Fifty Years of Gir

The Asiatic lion, Panthera leo persica, the flagship species of India, is today synonymous with Gir- the sanctuary which has just completed 50 years of its existence. Gir is perhaps one of the few abodes left of this majestic species which once roamed Eastern Europe, West, Central and South regions of Asia. Uncontrolled 'hunting for sport', shrinking habitats and tigers,  in some areas, have all been instrumental in wiping out the Asiatic lion population. In the early twentieth century, 1913...


Great Elephant Census Figures Showing Huge Decline in African Populations

31 August 2016, Nairobi - UN Environment deputy head Ibrahim Thiaw released the following statement in reaction to the results of the Great Elephant Census, which showed African savanna elephant populations declined by 30 per cent (144,000 elephants) between 2007 and 2014: "The findings of the Great Elephant Census show clearly that poaching is still decimating elephant herds across Africa. This practice makes no sense on any level – moral, economic or political. "Elephants are already...


Animal culling may further aggravate man-wildlife conflicts

It is shocking that a county with esteemed values of ahimsa (non-violence) and vegetarianism, that form the basis for animal protection orders animal culling. Culling may rather aggravate man-wildlife conflicts rather than curing it. India has a diverse history of animal culling and hunting from the pre-colonial and colonial eras. Animal skin in the early times was considered as royal gifts, hunting of tigers was a matter of pride. Despite campaigns for animal protection around the world, culling...

Wildlife | VOL. 16, ISSUE 96, May-June 2016

Asiatic Lions in Gir Forest, Gujarat

The Gir Forest in Gujarat is known as the last abode of Asiatic Lions. These lions once were widely distributed in Asia and later found their way into India. Since then Gir has been their home. Towards the end of the 19th century, the lions were in danger of extinction as human population increased near the forest resulting in loss of habitat and poaching. There have been many conservation programmes solely dedicated for the revival of this species. According to the ENVIS Centre’s 14th Lion Population...

Wildlife | VOL. 16, ISSUE 96, May-June 2016

Safeguarding India’s Rhinos

The Asian rhinos are notable for its single horn as compared to the two-horned rhinos of Africa. The greater one-horned rhinos found in India are thus aptly named the Indian Rhino. According to the Ministry of Environment, Forest and Climate Change, the population of rhinos, mainly found in the states of Assam, Uttar Pradesh and West Bengal, has seen an increase between the years 2012 and 2015. In three years, the number of rhinos in Assam has gone up from 2505 to 2624, 30 to 34 in Uttar Pradesh...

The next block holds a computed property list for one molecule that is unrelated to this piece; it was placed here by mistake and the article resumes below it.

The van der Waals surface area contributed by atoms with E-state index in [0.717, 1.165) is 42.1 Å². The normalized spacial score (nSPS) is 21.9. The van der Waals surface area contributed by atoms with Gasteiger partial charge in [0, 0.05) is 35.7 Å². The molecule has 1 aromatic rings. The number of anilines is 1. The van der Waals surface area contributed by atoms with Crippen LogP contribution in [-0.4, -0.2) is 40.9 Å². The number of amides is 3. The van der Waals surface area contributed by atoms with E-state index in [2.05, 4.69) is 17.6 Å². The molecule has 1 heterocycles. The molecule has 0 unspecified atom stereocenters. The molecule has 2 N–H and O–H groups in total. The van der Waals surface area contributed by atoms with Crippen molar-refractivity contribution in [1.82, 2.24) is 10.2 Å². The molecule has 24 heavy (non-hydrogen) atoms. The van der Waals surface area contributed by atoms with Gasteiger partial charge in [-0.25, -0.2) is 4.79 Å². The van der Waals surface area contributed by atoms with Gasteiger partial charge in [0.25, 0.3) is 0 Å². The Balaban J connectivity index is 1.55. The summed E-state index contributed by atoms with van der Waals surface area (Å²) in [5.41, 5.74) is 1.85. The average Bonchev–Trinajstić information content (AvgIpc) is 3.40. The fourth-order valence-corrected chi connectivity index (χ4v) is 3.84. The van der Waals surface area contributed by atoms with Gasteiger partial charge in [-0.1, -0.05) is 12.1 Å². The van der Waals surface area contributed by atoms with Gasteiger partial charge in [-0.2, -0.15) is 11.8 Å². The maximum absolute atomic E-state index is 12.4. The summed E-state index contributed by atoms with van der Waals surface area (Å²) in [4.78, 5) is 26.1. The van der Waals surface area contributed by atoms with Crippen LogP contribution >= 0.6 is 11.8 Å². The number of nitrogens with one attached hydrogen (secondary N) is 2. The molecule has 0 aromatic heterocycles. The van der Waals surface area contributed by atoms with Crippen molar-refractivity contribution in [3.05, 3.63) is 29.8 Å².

The King’s New Home

New Delhi, September 3 (G’nY News Service): On July 12, 2015, forest officials recovered carcasses of four lions and lionesses each and a female cub from the banks of the Shetrunji river. The perished lions are believed to be among the 40 odd big cats that forest officials said were “missing” from the Krakach range of the Gir forest following the heavy rains ofJune 30. Nevertheless, the news caused furore among wildlife enthusiasts and reinforced their claims that restricting the lions to just...

Wildlife | VOL. 15, ISSUE 91, July-August 2015

The Lion’s New Home

Even as the population of lions surpassed its saturation point in the core area of the Gir National Park, the Gujarat Government turned a deaf ear to the Supreme Court’s injunction of relocating a few lions to neighbouring Madhya Pradesh.

Wildlife | VOL. 15, ISSUE 90, May-June 2015

Last of the True Bovines

The resemblance to their domestic seers has placed them at the fag end of everyone’s interest and this perpetual neglect, has in turn, pushed the entire species to the edge of extinction.

Wildlife | VOL. 13, ISSUE 81, November-December 2013

Big Cat Conservation

At the turn of the 20th century, there were estimatedly 40,000 tigers in India. Today the figure stands at 1,706. Clearly, the big cats roaming the country’s 81,881 sq km of tiger habitat are in need of urgent attention.

Wildlife | VOL. 12, ISSUE 72, May-June 2012

Fresh Water Turtles of the River Ganga

Water in the right quantity and quality is critical to the survival of aquatic biodiversity. Multiple threats take their toll, but uncontrolled and commercial exploitation by man has been the single-most damaging factor to species such as freshwater turtles of the Ganga. As an indicator species, freshwater turtle can provide invaluable information on the health of river Ganga’s ecosystem. Thus conservation efforts urgently need to be stepped up.